Throughout history, scores of anthropologists and philosophers, theologians and poets have taken their turn at examining the human condition. The lenses are legion, but perhaps none reaches through time and transcends cultures as extensively as food does. Celebrated poet and feminist writer Sandra M. Gilbert, who is also a Distinguished Professor of English Emerita at the University of California, Davis noticed the rich proliferation of gastronomic literature throughout the ages and decided to write a book about it. However, The Culinary Imagination: From Myth to Modernity ended up being quite different than the book she set out to write.
“The scope started out to be more specific and particular,” says Gilbert. “It really was going to be mostly about poetry. But then my great teacher, M. H. Abrams, and my own son encouraged me to think about the history of food writing. It goes back to the Bible and to Homer and to Plato. So I started thinking about the philosophy of food, and what it means to us to live on the food chain. We love to eat, but we’re also scared of being eaten.”
Once Gilbert immersed herself in the contemplation of food, she discovered that it serves much like a mirror that reflects cultures, eras and even individuality.
“It’s a way of understanding who we are, how we are, how we’ve colonized the earth, how we feed ourselves, how we deal with poverty, and how we deal with health,” says Gilbert. “What are the politics of those issues? Food is central to all of those.”
According to Gilbert, food is also at the core of a variety of human experiences. Food is art, for example, both to our tongues and our eyes. Chefs become known for creating savory signature comestibles, but the presentation of food has become an art form in and of itself. Food is performance, as evidenced by the glut of cooking shows and celebrity chefs in contemporary culture. Food is identity, as many associate family recipes and ethnic cuisine with a sense of belonging. But Gilbert also touches on the fact that food is power.
“Food corporations have huge power over our access to good food,” reflects Gilbert. “When processed, industrialized food takes hold globally, then there are more problems in which some people might be trying to abuse it or control it. And of course it takes hold of us.”
Whether you’re a foodie or a fast food fan, Gilbert says there’s no denying the enormous momentum that various culinary movements have gained over the last century. Vegetarianism and veganism have become the preferred lifestyle of millions. Organically grown fruits and vegetables have found their way into the mainstream. People swear by regimens like the Paleo Diet, or laud the virtues of eating nothing but raw foods. Authors like Eric Schlosser (Fast Food Nation) and Michael Pollan (The Omnivore’s Dilemma, Cooked) have penned scathing commentaries on the contemporary American diet, and are generally associated with what’s known as the Slow Food Movement. It’s a culinary philosophy that embodies the ideals of farm to table cooking, and preparing food that’s as fresh and unprocessed as possible.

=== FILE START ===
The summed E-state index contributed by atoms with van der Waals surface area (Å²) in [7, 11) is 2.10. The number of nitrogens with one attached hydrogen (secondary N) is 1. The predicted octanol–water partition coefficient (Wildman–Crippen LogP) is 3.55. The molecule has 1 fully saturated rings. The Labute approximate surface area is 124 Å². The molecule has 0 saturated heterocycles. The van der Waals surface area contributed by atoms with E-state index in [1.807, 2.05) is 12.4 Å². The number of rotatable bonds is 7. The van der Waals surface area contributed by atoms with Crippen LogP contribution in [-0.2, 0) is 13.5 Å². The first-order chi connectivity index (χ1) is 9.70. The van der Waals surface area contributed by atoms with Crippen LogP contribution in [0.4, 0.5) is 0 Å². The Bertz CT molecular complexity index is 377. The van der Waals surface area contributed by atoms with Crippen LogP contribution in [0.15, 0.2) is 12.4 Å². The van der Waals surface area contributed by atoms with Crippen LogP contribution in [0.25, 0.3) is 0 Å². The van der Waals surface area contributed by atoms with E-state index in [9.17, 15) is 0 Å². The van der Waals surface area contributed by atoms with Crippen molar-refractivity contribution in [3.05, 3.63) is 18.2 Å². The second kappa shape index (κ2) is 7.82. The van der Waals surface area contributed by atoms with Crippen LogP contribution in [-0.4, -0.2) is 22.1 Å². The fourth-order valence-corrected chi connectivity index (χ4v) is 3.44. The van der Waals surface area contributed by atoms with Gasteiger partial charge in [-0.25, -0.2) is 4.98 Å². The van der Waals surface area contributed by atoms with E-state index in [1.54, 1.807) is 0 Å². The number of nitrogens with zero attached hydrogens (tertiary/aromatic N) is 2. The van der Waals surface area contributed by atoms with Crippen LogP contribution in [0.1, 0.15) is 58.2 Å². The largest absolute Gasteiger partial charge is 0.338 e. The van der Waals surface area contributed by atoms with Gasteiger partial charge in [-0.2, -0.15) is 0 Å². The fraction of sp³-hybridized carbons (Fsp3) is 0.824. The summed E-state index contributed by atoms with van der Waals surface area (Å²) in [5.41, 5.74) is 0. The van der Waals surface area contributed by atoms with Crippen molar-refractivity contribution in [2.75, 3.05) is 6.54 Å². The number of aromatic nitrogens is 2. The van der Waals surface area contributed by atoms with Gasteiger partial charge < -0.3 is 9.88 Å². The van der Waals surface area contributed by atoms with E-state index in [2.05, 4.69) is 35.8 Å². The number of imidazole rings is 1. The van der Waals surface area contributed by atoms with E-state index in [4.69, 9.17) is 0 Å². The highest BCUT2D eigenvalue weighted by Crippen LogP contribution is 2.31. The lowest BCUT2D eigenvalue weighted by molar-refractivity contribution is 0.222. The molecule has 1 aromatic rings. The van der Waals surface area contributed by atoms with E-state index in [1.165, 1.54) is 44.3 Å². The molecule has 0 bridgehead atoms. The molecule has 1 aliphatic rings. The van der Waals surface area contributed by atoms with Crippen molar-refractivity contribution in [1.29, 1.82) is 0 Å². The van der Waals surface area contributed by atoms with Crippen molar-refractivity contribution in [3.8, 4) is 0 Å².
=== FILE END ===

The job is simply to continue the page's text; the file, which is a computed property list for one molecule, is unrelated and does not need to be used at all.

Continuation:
“[Slow food] doesn’t need to be fancy,” says Gilbert, “but it will take you a couple of hours. And there are issues with that. I argue with Michael Pollan that every working mother can’t do that every night. It’s nice to know that they now have community gardens, for example, in Harlem, in a part of New York where there isn’t much access to whole, fresh foods. But there aren’t going to be enough community gardens in Harlem to make sure that everybody has organic food, at least not for a while. So we can’t be puritanical about that. People have to eat what they can, and we have to try and give them access to the best possible food without getting righteous about it.”
Philosophy, politics and practicalities aside, food has been a communal tradition throughout the ages. Though it’s often at the center of festive celebrations, food is commonly offered as a source of comfort and sustenance in the face of unmitigated tragedy. Gilbert has taken several turns on both sides of that spectrum, and believes that there’s a simple, yet profound culinary commonality that transcends the contemplation of nutrition, philosophy, religion, politics and art.
“Gathering together to share food is one of the oldest human impulses,” says Gilbert. “Animals don’t really share and store food in the way we do. Anthropologists have discovered that the impulse to be together, to share, to store, to prepare, to transform—those are all fundamental human impulses, and that’s a way of coping with a crisis. It’s a way of affirming our humanity. We are here. We are together. We stand against this darkness that’s threatening us. We sit around the fire and we light up the darkness. And we cook.”Laura Jenkins is a writer living in Austin.